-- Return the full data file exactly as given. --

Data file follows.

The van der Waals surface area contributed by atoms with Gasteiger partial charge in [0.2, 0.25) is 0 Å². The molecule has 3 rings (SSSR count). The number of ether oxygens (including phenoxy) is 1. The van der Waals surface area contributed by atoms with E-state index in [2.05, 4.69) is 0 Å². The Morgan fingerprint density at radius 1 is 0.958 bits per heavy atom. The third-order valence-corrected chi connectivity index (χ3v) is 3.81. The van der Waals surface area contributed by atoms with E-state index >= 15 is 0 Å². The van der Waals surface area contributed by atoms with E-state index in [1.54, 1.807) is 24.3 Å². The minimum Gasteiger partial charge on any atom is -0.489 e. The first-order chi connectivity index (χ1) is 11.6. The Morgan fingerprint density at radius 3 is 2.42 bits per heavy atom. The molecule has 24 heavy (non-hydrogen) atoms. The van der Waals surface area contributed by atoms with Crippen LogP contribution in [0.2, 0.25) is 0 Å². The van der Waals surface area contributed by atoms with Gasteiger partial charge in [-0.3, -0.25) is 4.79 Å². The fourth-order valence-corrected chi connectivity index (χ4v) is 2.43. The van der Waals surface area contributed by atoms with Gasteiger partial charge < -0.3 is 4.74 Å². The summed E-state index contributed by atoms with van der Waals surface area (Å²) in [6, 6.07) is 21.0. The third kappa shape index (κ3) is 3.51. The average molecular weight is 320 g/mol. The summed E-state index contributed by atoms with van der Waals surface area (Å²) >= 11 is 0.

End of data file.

The van der Waals surface area contributed by atoms with Gasteiger partial charge in [0.2, 0.25) is 0 Å². The molecule has 3 rings (SSSR count). The number of ether oxygens (including phenoxy) is 1. The van der Waals surface area contributed by atoms with E-state index in [2.05, 4.69) is 0 Å². The Morgan fingerprint density at radius 1 is 0.958 bits per heavy atom. The third-order valence-corrected chi connectivity index (χ3v) is 3.81. The van der Waals surface area contributed by atoms with E-state index >= 15 is 0 Å². The van der Waals surface area contributed by atoms with E-state index in [1.54, 1.807) is 24.3 Å². The minimum Gasteiger partial charge on any atom is -0.489 e. The first-order chi connectivity index (χ1) is 11.6. The Morgan fingerprint density at radius 3 is 2.42 bits per heavy atom. The molecule has 24 heavy (non-hydrogen) atoms. The van der Waals surface area contributed by atoms with Crippen LogP contribution in [0.2, 0.25) is 0 Å². The van der Waals surface area contributed by atoms with Gasteiger partial charge in [-0.3, -0.25) is 4.79 Å². The fourth-order valence-corrected chi connectivity index (χ4v) is 2.43. The van der Waals surface area contributed by atoms with Gasteiger partial charge < -0.3 is 4.74 Å². The summed E-state index contributed by atoms with van der Waals surface area (Å²) in [6, 6.07) is 21.0. The third kappa shape index (κ3) is 3.51. The average molecular weight is 320 g/mol. The summed E-state index contributed by atoms with van der Waals surface area (Å²) >= 11 is 0.